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MARX: A HERO FOR OUR TIME? — Suddenly, everyone from the Wall Street Journal to Rolling Stone seems to be talking about Karl Marx. Louis Proyect delves into this mysterious resurgence, giving a vivid assessment of Marx’s relevance in the era of globalized capitalism. THE MEANING OF MANDELA: Longtime civil rights organizer Kevin Alexander Gray gives in intimate portrait of Nelson Mandela and the global struggle of racial justice. FALLOUT OVER FUKUSHIMA: Peter Lee investigates the scandalous exposure of sailors on board the USS Reagan to radioactive fallout from Fukushima. SOUTHERN DISCOMFORT: Kim Nicolini charts the rise of Matthew McConaughey. PLUS: Mike Whitney on the coming crash of the housing market. JoAnn Wypijewski on slavery, torture and revolt. Chris Floyd on the stupidity of US policy in Ukraine. Kristin Kolb on musicians and health care. And Jeffrey St. Clair on life and death on the mean streets of an America in decline
Those Who Do the Dirty Work

Dissing Independent Contractors

by DAVE LINDORFF

Now it’s personal.

The Bush cabal has begun besmirching the good name of us independent contractors, and I’m pissed.

Imagine. They’re saying that some of the most egregious torture and murder of prisoners at Baghram Airbase in Afghanistan and the Abu Ghraib prison in Iraq, as well as in other locations around the world, were committed by "independent contractors" working for the Pentagon or the CIA, and that because of this, they are powerless to initiate any kind of punitive action.

Independent contractors, they explain, were granted immunity from Iraqi laws by occupation head L. Paul Bremer in one of his first acts upon assuming authority over the country. At the same time, because they are only working under contract for the military or the CIA, and aren’t employees, they are not subject to military justice, either. Furthermore, because their alleged crimes were committed outside the U.S., American laws don’t apply to them either.

The implication is that, "Gee, we’re sure sorry these guys did all this nasty stuff, but we really couldn’t control their behavior, because they were independent contractors. And we’d like to punish them, but we can’t because they were independent contractors."

Give me a break folks! How come, when I write an article for a magazine as an independent contractor, there is all this legal verbiage in my contract saying that I am liable for any mistakes I may make?

Here’s an example of one such fairly typical contract’s wording:

""Author represents and warrants that the work will be original work, that it will be accurate, that it will not have been previously published, and that it will not infringe upon the personal or proprietary rights of or give rise to any claim by any third party, including but not limited to claims based on copyright, defamation, libel, physical injury, or invasion or privacy or publicity. In addition, in the event any complaint or claim relating to the work is made by any third party at any time, whether a formal legal complaint or otherwise, author will fully cooperate with the publisher in responding to and defending against such complaint or claim."

This particular contract, written by a New York City-based publisher, also requires the author to agree to be subject to the jurisdiction of the New York State court system.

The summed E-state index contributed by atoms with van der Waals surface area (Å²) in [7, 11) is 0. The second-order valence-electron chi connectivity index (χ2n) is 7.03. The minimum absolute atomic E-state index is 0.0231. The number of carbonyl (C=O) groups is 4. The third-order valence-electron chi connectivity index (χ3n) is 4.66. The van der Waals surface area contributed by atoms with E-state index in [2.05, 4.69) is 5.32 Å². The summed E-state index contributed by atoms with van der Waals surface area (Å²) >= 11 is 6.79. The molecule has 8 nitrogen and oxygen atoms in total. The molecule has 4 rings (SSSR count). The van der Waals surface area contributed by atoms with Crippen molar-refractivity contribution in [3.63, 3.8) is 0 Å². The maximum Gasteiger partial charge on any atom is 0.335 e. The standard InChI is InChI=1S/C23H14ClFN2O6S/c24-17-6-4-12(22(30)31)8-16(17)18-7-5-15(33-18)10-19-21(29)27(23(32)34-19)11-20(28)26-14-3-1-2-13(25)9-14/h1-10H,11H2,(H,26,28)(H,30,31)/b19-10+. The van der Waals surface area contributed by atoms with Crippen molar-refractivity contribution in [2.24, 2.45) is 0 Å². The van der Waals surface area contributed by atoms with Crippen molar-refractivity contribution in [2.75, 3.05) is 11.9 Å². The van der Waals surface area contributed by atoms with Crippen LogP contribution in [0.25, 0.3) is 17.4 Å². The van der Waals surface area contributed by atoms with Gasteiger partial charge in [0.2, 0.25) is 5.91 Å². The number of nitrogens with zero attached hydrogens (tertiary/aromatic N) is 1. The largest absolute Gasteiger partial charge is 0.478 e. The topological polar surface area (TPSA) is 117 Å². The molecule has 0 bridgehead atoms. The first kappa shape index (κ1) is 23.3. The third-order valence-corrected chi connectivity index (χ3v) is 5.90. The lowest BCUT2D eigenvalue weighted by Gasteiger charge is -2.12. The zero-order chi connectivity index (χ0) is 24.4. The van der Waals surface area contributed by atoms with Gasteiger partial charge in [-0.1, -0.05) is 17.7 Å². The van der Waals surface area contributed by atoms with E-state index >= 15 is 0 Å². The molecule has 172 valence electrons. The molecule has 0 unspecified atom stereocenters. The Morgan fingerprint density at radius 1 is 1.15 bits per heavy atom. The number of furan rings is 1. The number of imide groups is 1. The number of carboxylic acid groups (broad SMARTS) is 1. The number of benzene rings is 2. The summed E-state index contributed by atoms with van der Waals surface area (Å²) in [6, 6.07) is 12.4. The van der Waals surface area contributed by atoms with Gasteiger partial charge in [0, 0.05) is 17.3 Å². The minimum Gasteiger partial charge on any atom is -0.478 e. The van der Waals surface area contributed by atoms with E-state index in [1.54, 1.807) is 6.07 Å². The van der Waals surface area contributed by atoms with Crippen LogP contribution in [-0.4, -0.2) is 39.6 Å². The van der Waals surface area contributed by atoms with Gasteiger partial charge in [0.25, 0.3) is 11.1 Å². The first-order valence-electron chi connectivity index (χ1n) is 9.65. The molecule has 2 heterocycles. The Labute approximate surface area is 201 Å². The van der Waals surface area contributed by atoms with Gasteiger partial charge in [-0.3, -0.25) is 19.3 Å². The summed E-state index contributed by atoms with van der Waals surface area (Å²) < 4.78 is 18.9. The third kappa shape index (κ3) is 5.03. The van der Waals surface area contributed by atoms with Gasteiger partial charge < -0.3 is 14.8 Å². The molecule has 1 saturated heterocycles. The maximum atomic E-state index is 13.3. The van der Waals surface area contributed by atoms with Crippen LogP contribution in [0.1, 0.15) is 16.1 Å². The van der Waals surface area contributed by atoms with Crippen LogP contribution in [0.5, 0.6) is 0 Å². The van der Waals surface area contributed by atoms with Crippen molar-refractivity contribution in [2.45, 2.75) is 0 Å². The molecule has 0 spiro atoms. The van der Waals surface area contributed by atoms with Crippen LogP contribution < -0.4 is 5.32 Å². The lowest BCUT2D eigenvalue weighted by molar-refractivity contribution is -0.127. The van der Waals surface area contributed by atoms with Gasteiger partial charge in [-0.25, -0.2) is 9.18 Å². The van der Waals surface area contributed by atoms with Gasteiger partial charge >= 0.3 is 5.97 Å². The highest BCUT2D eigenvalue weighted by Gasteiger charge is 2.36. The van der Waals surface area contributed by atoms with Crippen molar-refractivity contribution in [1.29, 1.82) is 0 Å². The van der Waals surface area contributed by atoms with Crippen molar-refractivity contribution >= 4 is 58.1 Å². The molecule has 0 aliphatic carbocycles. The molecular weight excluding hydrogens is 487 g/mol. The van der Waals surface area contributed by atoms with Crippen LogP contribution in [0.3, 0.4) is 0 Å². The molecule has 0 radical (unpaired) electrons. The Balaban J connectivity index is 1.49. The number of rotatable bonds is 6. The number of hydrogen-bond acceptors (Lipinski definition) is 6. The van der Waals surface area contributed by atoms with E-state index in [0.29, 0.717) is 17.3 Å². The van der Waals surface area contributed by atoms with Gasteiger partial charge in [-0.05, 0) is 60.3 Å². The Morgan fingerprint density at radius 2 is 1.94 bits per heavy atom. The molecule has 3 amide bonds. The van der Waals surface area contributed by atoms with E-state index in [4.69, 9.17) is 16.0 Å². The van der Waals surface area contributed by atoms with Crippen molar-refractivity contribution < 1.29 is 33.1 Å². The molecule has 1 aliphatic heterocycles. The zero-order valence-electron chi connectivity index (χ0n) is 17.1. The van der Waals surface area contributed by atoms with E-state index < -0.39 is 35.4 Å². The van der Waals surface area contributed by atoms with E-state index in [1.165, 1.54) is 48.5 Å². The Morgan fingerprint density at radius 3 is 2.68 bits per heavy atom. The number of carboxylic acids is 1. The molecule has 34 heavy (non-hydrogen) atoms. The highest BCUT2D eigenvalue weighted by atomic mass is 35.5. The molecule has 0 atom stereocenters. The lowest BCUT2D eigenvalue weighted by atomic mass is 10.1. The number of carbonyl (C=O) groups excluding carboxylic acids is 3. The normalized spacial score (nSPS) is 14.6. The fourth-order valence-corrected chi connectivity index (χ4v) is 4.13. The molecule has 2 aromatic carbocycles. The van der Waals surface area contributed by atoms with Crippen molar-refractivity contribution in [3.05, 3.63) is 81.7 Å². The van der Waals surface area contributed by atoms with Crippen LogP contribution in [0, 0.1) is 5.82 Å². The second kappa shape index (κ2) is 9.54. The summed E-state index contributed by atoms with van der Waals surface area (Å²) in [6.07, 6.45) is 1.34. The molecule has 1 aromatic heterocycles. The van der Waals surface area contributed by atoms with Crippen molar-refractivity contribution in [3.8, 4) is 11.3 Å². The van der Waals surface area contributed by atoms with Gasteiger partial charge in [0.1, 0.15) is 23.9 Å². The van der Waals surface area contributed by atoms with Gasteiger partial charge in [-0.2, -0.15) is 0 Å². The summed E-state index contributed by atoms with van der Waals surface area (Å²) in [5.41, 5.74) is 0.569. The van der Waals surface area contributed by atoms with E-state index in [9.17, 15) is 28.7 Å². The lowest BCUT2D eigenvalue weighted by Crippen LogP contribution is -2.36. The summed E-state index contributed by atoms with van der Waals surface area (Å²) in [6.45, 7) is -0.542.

Now don’t tell me that the government of the United States, which makes welfare recipients agree to random drug tests, surprise home visits, and various other invasive surrenders of their rights, that makes employees in many agencies submit to lie-detector tests, etc., didn’t make these "independent contractor" licensed torturers sign legally binding contracts governing their behavior.

There’s nothing about independent contractors that says they cannot be expected, and legally required, to behave in a responsible, legal way, or in accordance with the guidelines set by the agency that contracts with them.

Now maybe the government was smart enough not to sign any contracts with its freelance torturers, but that doesn’t sound like the way a government bureaucracy works-which is by maxiumum possible use of paper. My guess is that there are some interesting contracts filed away in triplicate at the Pentagon and the CIA that would allow them to hang these guys if they wanted to, but we probably will never see that paperwork.

As for that claim that there is no jurisdiction for bringing these miscreants to justice, that’s the Bush administration’s fault. There is, in fact, a World Court in the Hague in Europe, which exists precisely for that purpose, but the Bush Administration has chosen to thumb its nose at that body, saying that it has no jurisdiction over Americans.

The argument used by the U.S. in opposing inclusion in the World Court is that the U.S. is perfectly capable of bringing its own people to justice, but here is a case that demonstrates our inability to do so. So let’s bring charges against the independent contractors in the World Court.

I for one want my profession’s good name cleared. We independent contractors are law-abiding citizens for the most part. And we know that if we step over the line, we are just as liable to prosecution as the next guy.

It’s not because they are "independent contractors" that the freelance torturers hired by the military and the CIA to do its dirty work in Afghanistan and Iraq and Guantanamo are getting off. It’s because the Bush administration doesn’t want to see them facing a public trial, in which they’d start talking publicly about who hired them and what they were hired to do.

DAVE LINDORFF is completing a book of Counterpunch columns titled "This Can’t be Happening!" to be published this fall by Common Courage Press.